September 14th, 2013
08:01 AM ET

Hey atheists, let’s make a deal

Opinion by Rachel Held Evans, special to CNN

(CNN) - Famed atheist Richard Dawkins has been rightfully criticized this week for saying the “mild pedophilia” he and other English children experienced in the 1950s “didn’t cause any lasting harm.”

This comes after an August tweet in which Dawkins declared that “all the world’s Muslims have fewer Nobel Prizes than Trinity College, Cambridge. They did great things in the Middle Ages, though.”

Dawkins is known for pushing his provocative rhetorical style too far, providing ample ammunition for his critics, and already I’ve seen my fellow Christians seize the opportunity to rail against the evils of atheism.

As tempting as it is to classify Dawkins’ views as representative of all atheists, I can’t bring myself to do it.

I can’t bring myself to do it because I know just how frustrating and unfair it is when atheists point to the most extreme, vitriolic voices within Christianity and proclaim that they are representative of the whole.

So, atheists, I say we make a deal: How about we Christians agree not to throw this latest Richard Dawkins thing in your face and you atheists agree not to throw the next Pat Robertson thing in ours?

Now I’m not saying we just let these destructive words and actions go—not at all. It’s important for both believers and atheists to decry irresponsible views and hateful rhetoric, especially from within our own communities.

(Believe me. There are plenty of Christians who raise hell every time Robertson says something homophobic or a celebrity pastor somewhere says something misogynistic.)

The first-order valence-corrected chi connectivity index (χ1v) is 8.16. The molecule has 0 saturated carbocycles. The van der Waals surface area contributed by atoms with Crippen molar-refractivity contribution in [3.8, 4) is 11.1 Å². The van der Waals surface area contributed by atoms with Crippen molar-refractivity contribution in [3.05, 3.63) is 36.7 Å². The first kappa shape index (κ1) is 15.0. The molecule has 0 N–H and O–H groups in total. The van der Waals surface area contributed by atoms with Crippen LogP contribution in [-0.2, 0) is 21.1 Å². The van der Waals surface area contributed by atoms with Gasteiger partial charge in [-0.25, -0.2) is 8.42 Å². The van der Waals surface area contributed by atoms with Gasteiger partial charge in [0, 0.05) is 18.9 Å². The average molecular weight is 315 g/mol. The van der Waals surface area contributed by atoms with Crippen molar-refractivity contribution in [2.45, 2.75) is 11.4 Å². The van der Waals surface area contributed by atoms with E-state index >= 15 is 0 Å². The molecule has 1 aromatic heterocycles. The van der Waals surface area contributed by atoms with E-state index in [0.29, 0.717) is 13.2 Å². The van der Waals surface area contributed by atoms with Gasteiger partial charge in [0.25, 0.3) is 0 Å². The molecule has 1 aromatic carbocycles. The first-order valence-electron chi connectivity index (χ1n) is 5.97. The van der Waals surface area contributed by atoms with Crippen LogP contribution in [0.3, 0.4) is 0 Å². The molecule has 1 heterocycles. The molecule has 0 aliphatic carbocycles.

READ MORE: Why millennials are leaving the church

But what if we resist the urge to use the latest celebrity gaffe as an excuse to paint one another with broad brushes?

What if, instead of engaging the ideas of the most extreme and irrational Christians and atheists, we engaged the ideas of the most reasonable, the most charitable, the most respectful and respected?

Only then can we avoid these shallow ad hominem attacks and instead engage in substantive debates that bring our true differences and our true commonalities to light.

It’s harder to go this route, and it takes more work and patience, but I’m convinced that both Christians and atheists are interested in the truth and in searching for it with integrity, without taking the easy way out.

Pope Francis took a step in that direction this week with a letter in a Rome newspaper responding directly to questions posed by its atheist director and inviting respectful open dialog between nonbelievers and Christians.

READ MORE: Why millennials need the church

So, yes, Richard Dawkins is an atheist. But so are authors Greg Epstein and Susan Jacoby. So is my friend and fellow blogger Hemant Mehta. So is Sir Ian McKellen. So is ethicist Peter Singer, who may or may not be the best example.

And yes, Pat Robertson is a Christian. But so is Nelson Mandela. So is acclaimed geneticist Francis Collins. So is Nobel Peace Prize winner Leymah Gbowee. So is Barack Obama. So is Stephen Colbert.

And I'm willing to bet that the same collective groan emitted by millions of Christians each time Pat Robertson says something embarrassing on TV sounds a lot like the collective groan emitted by millions of atheists when Richard Dawkins rants on Twitter.

Still, in the end, it’s not about who has the most charismatic or generous personalities in their roster, nor about who has the most “crazies.” It’s about the truth.

So let’s talk about the truth, and with the people who most consistently and graciously point us toward it.

Rachel Held Evans is the author of "A Year of Biblical Womanhood" and "Evolving in Monkey Town." Evans blogs at rachelheldevans.com, and the views expressed in this column belong to her.

- CNN Belief Blog

Filed under: Atheism • Christianity • Faith

soundoff (5,916 Responses)
  1. Chris

    This is one of the great things about being an atheist. We don't have any leaders. I've never even heard of this Richard Dawkins guy. It's the media's laziness that gives him any notoriety.